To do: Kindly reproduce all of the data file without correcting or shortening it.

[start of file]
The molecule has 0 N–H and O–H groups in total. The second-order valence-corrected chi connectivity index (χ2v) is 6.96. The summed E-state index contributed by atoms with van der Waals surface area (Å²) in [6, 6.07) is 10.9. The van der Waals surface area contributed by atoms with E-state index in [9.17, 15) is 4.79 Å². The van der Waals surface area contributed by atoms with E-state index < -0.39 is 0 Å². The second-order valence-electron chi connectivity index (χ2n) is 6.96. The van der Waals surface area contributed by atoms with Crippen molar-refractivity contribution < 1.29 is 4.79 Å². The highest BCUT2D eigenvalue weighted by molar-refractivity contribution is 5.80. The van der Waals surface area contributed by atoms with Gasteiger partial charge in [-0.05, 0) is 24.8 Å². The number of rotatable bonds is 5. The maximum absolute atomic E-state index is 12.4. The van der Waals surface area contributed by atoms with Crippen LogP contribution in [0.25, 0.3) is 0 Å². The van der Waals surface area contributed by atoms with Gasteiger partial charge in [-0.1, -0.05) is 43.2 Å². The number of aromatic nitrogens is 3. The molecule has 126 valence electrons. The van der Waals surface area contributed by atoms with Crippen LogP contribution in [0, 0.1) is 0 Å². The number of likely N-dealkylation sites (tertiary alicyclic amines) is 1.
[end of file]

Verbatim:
The molecule has 0 N–H and O–H groups in total. The second-order valence-corrected chi connectivity index (χ2v) is 6.96. The summed E-state index contributed by atoms with van der Waals surface area (Å²) in [6, 6.07) is 10.9. The van der Waals surface area contributed by atoms with E-state index in [9.17, 15) is 4.79 Å². The van der Waals surface area contributed by atoms with E-state index < -0.39 is 0 Å². The second-order valence-electron chi connectivity index (χ2n) is 6.96. The van der Waals surface area contributed by atoms with Crippen molar-refractivity contribution < 1.29 is 4.79 Å². The highest BCUT2D eigenvalue weighted by molar-refractivity contribution is 5.80. The van der Waals surface area contributed by atoms with Gasteiger partial charge in [-0.05, 0) is 24.8 Å². The number of rotatable bonds is 5. The maximum absolute atomic E-state index is 12.4. The van der Waals surface area contributed by atoms with Crippen LogP contribution in [0.25, 0.3) is 0 Å². The van der Waals surface area contributed by atoms with Gasteiger partial charge in [-0.1, -0.05) is 43.2 Å². The number of aromatic nitrogens is 3. The molecule has 126 valence electrons. The van der Waals surface area contributed by atoms with Crippen LogP contribution in [0, 0.1) is 0 Å². The number of likely N-dealkylation sites (tertiary alicyclic amines) is 1.